An Army reservist who collapsed amid "heatwave" conditions on an SAS selection march was found dead while still clutching a bottle of water, an inquest has heard.
In a graphic account of how Edward Maher was found sitting on a hillside, an Army team medic said the Lance Corporal had initially appeared to be simply resting.
The medic, known by the cipher 1N, told the hearing in to the deaths of three SAS hopefuls that L/Cpl Maher was cold to the touch when he reached him.
The Birmingham Coroner has heard that L/Cpl Maher, a former regular soldier with the Royal Green Jackets, and two other reservists, died during or after a 16-mile march on July 13 2013.
Describing how L/Cpl Maher was found near a checkpoint, 1N told the inquest: "He was sitting in a completely natural position, almost like he was just having a Condor moment, just having a rest.
"He had a half-eaten chocolate bar in one hand and his water bottle in the other."
From a distance of around 200 metres, 1N said, he had wrongly thought L/Cpl Maher was resting, but when he arrived at his side it was apparent he was not breathing.
The team medic, a Signals regiment soldier who had previously undergone special forces selection, then began CPR and requested an immediate casualty evacuation.
Timings generated from L/Cpl Maher's emergency beacon suggest that 1N found the Hampshire-born reservist at around 4.45pm.
Estimating that he battled single-handedly to revive the 31-year-old for around 45 minutes, 1N added: "Two medics were despatched from checkpoint four in a Land Rover, however they got 'bogged in' trying to access my location."
The inquest heard that although controllers used a mobile phone to update 1N about the impending arrival of an air ambulance, another soldier nearby was unable to communicate with him.
The same air ambulance which attended L/Cpl Craig Roberts, who also died, arrived at the site where L/Cpl Maher was found at about 5.30pm and he was pronounced dead.
Earlier, the inquest heard that a civilian passer-by was asked to fan down Corporal James Dunsby, who died in hospital from multi-organ failure.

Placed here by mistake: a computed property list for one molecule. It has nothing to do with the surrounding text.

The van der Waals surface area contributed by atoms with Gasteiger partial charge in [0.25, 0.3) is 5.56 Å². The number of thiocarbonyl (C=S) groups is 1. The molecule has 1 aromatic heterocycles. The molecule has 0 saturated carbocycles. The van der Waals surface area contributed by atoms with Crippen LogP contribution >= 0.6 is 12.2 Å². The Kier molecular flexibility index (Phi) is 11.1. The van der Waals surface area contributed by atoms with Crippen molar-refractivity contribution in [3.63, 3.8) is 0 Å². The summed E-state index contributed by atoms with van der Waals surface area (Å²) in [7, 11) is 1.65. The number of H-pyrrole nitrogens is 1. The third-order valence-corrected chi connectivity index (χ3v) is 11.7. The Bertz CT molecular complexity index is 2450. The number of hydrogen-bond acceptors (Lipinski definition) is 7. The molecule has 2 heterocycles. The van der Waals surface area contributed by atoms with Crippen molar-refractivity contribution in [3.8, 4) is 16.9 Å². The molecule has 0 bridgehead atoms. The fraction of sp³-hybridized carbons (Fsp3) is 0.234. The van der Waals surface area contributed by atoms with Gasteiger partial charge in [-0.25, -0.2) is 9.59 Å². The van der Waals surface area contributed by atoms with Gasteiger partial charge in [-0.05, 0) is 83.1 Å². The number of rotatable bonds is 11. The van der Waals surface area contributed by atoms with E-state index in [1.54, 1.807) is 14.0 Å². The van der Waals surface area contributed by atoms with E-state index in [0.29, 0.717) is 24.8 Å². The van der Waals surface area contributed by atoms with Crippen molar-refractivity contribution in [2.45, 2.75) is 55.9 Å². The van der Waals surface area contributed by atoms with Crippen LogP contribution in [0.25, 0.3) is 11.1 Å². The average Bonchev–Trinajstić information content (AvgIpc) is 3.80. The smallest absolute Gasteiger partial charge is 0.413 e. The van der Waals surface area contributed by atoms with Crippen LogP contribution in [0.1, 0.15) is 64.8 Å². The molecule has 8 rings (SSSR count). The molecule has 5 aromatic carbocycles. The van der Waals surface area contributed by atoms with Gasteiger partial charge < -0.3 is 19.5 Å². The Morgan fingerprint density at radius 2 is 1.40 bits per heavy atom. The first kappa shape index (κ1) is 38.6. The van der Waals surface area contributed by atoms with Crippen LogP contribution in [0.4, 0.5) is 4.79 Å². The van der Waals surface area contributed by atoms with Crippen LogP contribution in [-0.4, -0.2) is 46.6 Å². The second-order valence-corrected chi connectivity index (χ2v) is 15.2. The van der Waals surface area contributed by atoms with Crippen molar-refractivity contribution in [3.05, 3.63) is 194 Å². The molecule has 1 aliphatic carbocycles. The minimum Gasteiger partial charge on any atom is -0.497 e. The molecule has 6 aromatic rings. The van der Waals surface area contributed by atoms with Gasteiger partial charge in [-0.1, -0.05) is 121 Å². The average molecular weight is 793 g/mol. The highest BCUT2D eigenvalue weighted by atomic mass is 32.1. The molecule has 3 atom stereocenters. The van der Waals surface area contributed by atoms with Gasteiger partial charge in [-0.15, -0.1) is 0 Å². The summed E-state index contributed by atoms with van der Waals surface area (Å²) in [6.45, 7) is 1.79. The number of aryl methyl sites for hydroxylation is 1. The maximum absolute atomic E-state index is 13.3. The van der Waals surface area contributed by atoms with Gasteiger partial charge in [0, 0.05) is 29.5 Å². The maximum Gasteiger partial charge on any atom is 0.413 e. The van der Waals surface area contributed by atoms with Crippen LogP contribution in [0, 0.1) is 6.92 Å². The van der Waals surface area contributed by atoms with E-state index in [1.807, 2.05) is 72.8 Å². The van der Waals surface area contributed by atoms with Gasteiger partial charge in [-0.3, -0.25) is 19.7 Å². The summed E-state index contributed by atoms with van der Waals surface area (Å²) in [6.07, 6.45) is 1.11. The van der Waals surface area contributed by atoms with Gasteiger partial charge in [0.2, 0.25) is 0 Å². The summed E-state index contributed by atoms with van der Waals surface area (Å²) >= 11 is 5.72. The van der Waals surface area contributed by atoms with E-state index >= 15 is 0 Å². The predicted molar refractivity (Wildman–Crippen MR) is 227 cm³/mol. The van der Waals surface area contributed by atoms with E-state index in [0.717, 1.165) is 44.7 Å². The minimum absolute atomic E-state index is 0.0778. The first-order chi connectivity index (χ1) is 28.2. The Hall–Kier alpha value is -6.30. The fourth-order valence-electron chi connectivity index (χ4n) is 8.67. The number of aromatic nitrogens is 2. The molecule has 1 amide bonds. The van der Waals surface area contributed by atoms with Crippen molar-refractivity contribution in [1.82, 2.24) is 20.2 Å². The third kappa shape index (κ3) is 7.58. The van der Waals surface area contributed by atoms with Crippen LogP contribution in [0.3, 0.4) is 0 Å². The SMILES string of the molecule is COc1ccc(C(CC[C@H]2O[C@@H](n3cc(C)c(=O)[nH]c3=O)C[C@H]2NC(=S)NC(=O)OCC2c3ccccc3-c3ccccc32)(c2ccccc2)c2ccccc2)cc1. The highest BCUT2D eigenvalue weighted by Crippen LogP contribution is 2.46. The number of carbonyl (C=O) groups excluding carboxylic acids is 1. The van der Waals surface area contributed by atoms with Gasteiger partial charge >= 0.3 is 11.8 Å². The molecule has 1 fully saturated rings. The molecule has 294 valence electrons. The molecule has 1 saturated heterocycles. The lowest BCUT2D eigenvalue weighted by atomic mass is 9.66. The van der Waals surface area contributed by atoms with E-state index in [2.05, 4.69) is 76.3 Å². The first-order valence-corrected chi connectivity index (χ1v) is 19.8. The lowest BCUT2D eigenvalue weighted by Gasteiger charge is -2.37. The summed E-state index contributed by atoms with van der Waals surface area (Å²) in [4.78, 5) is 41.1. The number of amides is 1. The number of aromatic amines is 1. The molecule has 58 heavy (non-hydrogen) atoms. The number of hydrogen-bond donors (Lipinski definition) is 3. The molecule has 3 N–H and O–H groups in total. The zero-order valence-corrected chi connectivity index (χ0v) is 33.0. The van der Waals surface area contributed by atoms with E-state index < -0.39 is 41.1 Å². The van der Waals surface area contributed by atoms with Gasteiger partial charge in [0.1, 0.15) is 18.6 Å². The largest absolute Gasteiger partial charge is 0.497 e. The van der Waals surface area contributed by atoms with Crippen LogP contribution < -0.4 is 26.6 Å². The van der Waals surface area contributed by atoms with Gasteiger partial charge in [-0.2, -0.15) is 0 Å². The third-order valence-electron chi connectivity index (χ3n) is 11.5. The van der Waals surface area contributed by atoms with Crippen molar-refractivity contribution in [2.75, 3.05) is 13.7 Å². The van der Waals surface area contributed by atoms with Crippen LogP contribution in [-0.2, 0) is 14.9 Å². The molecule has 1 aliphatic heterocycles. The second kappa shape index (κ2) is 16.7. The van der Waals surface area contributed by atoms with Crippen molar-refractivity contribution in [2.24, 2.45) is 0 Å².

The walker, who was not named, was also instructed to hold the head of Cpl Dunsby while four other soldiers carried him on a stretcher.
Cpl Dunsby, 31, died at Birmingham's Queen Elizabeth Hospital on July 30, 2013.
Soldiers known by the ciphers 1K and 1M told how they both joined efforts by two other servicemen to help Cpl Dunsby.
After Cpl Dunsby, from Trowbridge in Wiltshire, was placed on a stretcher, 1K said, the hill-walker was told to fan him as he was moved to a car park on the A470.
In a statement read to the court by the coroner, a senior paramedic with 23 years of experience said Cpl Dunsby's temperature was the highest he had ever encountered.
In his statement, Welsh Ambulance Service clinical team leader Damon James, based in Merthyr Tydfil, said Cpl Dunsby's body appeared to be "shutting down" and he did not think he would survive.
Another ambulance service worker told the hearing that Cpl Dunsby's temperature was recorded at 40.4C (104.7F) and his pulse rate at 138.
Additional statements from medical staff read out by the coroner confirmed that Cpl Dunsby was transferred from Merthyr's Prince Charles Hospital to Birmingham in a Sea King helicopter on July 16.
The experienced reservist had been diagnosed as having liver, kidney and bone marrow failure, and was feared to have suffered neurological damage.
During his treatment, a liver transplant was considered but was rejected due to several factors, including damage to other organs.
Although treatment plans were followed to the letter, the inquest heard, Cpl Dunsby's condition deteriorated and he died of multi-organ failure caused by heatstroke 17 days after his collapse.
The inquest was adjourned until tomorrow.